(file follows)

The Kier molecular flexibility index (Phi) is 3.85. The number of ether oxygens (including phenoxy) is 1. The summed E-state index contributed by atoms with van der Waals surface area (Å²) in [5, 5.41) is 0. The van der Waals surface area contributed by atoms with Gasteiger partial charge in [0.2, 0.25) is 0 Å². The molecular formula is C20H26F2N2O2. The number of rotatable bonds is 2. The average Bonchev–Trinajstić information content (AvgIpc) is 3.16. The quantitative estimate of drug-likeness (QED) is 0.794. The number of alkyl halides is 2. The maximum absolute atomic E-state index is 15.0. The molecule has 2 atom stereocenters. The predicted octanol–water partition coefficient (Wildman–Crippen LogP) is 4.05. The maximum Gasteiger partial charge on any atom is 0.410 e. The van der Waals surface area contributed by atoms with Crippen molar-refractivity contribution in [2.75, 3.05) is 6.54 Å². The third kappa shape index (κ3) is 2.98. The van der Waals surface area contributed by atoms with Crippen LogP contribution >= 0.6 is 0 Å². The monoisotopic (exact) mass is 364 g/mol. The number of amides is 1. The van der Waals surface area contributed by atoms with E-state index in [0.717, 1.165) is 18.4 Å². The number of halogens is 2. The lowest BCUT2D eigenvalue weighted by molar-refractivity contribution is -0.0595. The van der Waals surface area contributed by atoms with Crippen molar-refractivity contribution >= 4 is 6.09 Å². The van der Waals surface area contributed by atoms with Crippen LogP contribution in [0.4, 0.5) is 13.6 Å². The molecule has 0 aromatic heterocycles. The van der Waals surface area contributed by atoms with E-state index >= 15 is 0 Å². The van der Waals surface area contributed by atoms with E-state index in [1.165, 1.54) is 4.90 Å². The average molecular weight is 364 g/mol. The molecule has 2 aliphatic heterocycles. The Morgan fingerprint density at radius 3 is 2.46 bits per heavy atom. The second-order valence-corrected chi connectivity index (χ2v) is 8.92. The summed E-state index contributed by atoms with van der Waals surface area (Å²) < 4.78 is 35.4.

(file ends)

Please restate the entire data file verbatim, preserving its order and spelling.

The Kier molecular flexibility index (Phi) is 3.85. The number of ether oxygens (including phenoxy) is 1. The summed E-state index contributed by atoms with van der Waals surface area (Å²) in [5, 5.41) is 0. The van der Waals surface area contributed by atoms with Gasteiger partial charge in [0.2, 0.25) is 0 Å². The molecular formula is C20H26F2N2O2. The number of rotatable bonds is 2. The average Bonchev–Trinajstić information content (AvgIpc) is 3.16. The quantitative estimate of drug-likeness (QED) is 0.794. The number of alkyl halides is 2. The maximum absolute atomic E-state index is 15.0. The molecule has 2 atom stereocenters. The predicted octanol–water partition coefficient (Wildman–Crippen LogP) is 4.05. The maximum Gasteiger partial charge on any atom is 0.410 e. The van der Waals surface area contributed by atoms with Crippen molar-refractivity contribution in [2.75, 3.05) is 6.54 Å². The third kappa shape index (κ3) is 2.98. The van der Waals surface area contributed by atoms with Crippen LogP contribution >= 0.6 is 0 Å². The monoisotopic (exact) mass is 364 g/mol. The number of amides is 1. The van der Waals surface area contributed by atoms with E-state index in [0.717, 1.165) is 18.4 Å². The number of halogens is 2. The lowest BCUT2D eigenvalue weighted by molar-refractivity contribution is -0.0595. The van der Waals surface area contributed by atoms with Crippen molar-refractivity contribution >= 4 is 6.09 Å². The van der Waals surface area contributed by atoms with Crippen LogP contribution in [0.4, 0.5) is 13.6 Å². The molecule has 0 aromatic heterocycles. The van der Waals surface area contributed by atoms with E-state index >= 15 is 0 Å². The van der Waals surface area contributed by atoms with E-state index in [1.165, 1.54) is 4.90 Å². The average molecular weight is 364 g/mol. The molecule has 2 aliphatic heterocycles. The Morgan fingerprint density at radius 3 is 2.46 bits per heavy atom. The second-order valence-corrected chi connectivity index (χ2v) is 8.92. The summed E-state index contributed by atoms with van der Waals surface area (Å²) < 4.78 is 35.4.